Home > Breaking news > Crude Price Rises As Nigerian Militants Attack Triggers Falls On Supply Glut

Crude Price Rises As Nigerian Militants Attack Triggers Falls On Supply Glut

Crude oil futures edged up on Thursday, supported by news of an attack on a Nigerian oil pipeline and a weaker U.S. dollar, after four days of falls over scepticism that a global glut in crude supplies could be stemmed.

Brent crude was trading up 33 cents, or 0.7 percent, at $47.19 a barrel by 1020 GMT. U.S. crude was up 28 cents, or 0.6 percent, at $45.62 per barrel. Futures hit five-week lows on Wednesday after data showed stocks of oil in the United States had risen by a record amount last week, adding negative sentiment to doubts whether OPEC has the stomach to cap record crude production. On Thursday, prices were underpinned by concerns about supply disruptions after militants in Nigeria’s southern Niger Delta oil hub attacked a pipeline operated by the Nigerian National Petroleum Corporation on Wednesday.

“Following a host of negative news, which culminated with another erratic U.S. inventory report, oil has stabilized and moved higher, driven by short-covering and the sense that it may have become too pessimistic about an OPEC deal being reached,” said Ole Hansen, head of commodity strategy at Saxo Bank. A softer dollar also buoyed prices by making dollar-denominated oil less costly for importing countries. The dollar slipped for a third session as positioning for next week’s U.S. presidential election overshadowed the Federal Reserve’s latest review, in which policymakers signaled they were on track to hike rates next month. [USD/]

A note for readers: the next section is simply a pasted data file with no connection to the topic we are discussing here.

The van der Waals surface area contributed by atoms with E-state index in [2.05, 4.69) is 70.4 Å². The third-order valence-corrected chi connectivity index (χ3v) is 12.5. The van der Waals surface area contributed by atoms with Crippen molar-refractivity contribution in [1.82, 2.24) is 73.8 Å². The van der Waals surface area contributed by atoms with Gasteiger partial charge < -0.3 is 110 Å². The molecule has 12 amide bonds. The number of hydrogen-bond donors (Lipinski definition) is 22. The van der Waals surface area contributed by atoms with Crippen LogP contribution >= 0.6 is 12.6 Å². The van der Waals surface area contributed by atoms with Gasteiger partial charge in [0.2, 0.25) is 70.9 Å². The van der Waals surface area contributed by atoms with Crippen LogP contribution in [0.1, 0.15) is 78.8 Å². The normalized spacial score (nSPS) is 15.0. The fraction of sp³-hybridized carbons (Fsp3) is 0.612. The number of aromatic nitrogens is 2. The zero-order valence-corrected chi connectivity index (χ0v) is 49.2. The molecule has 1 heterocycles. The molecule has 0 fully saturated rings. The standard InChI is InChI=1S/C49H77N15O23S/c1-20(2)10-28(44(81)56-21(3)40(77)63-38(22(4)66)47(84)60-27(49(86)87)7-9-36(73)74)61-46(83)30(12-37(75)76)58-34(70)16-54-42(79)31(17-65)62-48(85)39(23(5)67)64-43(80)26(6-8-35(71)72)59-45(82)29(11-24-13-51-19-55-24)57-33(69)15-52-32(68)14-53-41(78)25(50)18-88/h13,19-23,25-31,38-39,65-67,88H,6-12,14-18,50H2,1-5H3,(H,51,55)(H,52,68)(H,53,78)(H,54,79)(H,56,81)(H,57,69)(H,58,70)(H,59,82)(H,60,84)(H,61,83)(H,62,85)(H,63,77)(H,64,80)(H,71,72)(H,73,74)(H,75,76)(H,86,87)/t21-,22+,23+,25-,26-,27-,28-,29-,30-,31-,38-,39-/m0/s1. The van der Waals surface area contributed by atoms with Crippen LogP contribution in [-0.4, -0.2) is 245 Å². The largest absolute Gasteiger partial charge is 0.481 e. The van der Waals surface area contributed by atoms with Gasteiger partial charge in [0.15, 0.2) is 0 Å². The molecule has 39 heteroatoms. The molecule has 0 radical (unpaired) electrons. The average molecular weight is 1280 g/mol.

The Organization of the Petroleum Exporting Countries (OPEC) meets on Nov. 30 to agree a production cut after two years of global oversupply and low prices that have hurt states’ budgets. But many market watchers are skeptical that a concrete deal can be reached or enforced. U.S. crude stockpiles soared by more than 14 million barrels last week, the largest weekly build up since the U.S. Energy Information Administration started keeping records in 1982, according to data issued on Wednesday. “The recovery (in oil prices) has more to do with the fact that it hit a strong support at around $46.50 a barrel,” a Singapore-based oil broker said, referring to Brent that hit a low of $46.46 in the prior session. U.S. crude fell to $44.96 on Wednesday.

About Editor

Otunba Sayo Akintola is a 1992 graduate of Linguistics from the University of Ibadan, Oyo State. He holds a post-graduate diploma in Financial Management and MBA from Abubakar Tafawa Balewa University, Bauchi. He started his 12-year sojourn in journalism at the Nigerian Tribune in 1993 as Business and Economy reporter. He rose through the ranks to become the Group Business Editor of the nation’s oldest surviving private national newspaper, the Nigerian Tribune. He set up World Street Journal magazine in 2018.

Leave a Reply

Your email address will not be published. Required fields are marked *

*

This site uses Akismet to reduce spam. Learn how your comment data is processed.

x

Check Also

Nigeria Records Worst Day In COVID-19 Management With 23 Deaths

Nigeria on Thursday recorded its worst day thus far in the management of the COVID-19 ...

Nigeria’s AMCON Says 350 Debtors Owing N3.6 trillion

The Asset Management Corporation of Nigeria (AMCON) has said that 350 debtors in Nigeria owe it N3.6 ...